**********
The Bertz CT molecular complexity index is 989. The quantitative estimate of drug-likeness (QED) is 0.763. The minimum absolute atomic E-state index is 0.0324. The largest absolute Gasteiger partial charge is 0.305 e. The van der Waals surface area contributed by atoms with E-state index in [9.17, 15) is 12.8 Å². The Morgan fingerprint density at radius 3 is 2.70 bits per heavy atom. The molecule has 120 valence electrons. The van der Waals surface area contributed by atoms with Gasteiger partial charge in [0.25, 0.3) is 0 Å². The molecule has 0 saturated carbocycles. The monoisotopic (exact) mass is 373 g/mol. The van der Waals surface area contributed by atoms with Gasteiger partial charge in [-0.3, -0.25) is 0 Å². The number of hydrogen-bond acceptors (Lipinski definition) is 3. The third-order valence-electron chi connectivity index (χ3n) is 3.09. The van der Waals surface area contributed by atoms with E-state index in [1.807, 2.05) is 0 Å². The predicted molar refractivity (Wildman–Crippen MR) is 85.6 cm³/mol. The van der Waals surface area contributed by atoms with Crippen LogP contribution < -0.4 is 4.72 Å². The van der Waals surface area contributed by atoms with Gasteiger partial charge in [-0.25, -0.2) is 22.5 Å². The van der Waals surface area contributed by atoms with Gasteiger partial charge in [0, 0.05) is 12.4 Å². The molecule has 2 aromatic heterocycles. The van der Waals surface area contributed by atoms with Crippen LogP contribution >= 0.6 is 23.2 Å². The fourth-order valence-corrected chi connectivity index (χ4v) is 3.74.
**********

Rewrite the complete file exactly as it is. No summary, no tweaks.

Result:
The Bertz CT molecular complexity index is 989. The quantitative estimate of drug-likeness (QED) is 0.763. The minimum absolute atomic E-state index is 0.0324. The largest absolute Gasteiger partial charge is 0.305 e. The van der Waals surface area contributed by atoms with E-state index in [9.17, 15) is 12.8 Å². The Morgan fingerprint density at radius 3 is 2.70 bits per heavy atom. The molecule has 120 valence electrons. The van der Waals surface area contributed by atoms with Gasteiger partial charge in [0.25, 0.3) is 0 Å². The molecule has 0 saturated carbocycles. The monoisotopic (exact) mass is 373 g/mol. The van der Waals surface area contributed by atoms with Gasteiger partial charge in [-0.3, -0.25) is 0 Å². The number of hydrogen-bond acceptors (Lipinski definition) is 3. The third-order valence-electron chi connectivity index (χ3n) is 3.09. The van der Waals surface area contributed by atoms with E-state index in [1.807, 2.05) is 0 Å². The predicted molar refractivity (Wildman–Crippen MR) is 85.6 cm³/mol. The van der Waals surface area contributed by atoms with Crippen LogP contribution < -0.4 is 4.72 Å². The van der Waals surface area contributed by atoms with Gasteiger partial charge in [-0.25, -0.2) is 22.5 Å². The van der Waals surface area contributed by atoms with Gasteiger partial charge in [0, 0.05) is 12.4 Å². The molecule has 2 aromatic heterocycles. The van der Waals surface area contributed by atoms with Crippen LogP contribution >= 0.6 is 23.2 Å². The fourth-order valence-corrected chi connectivity index (χ4v) is 3.74.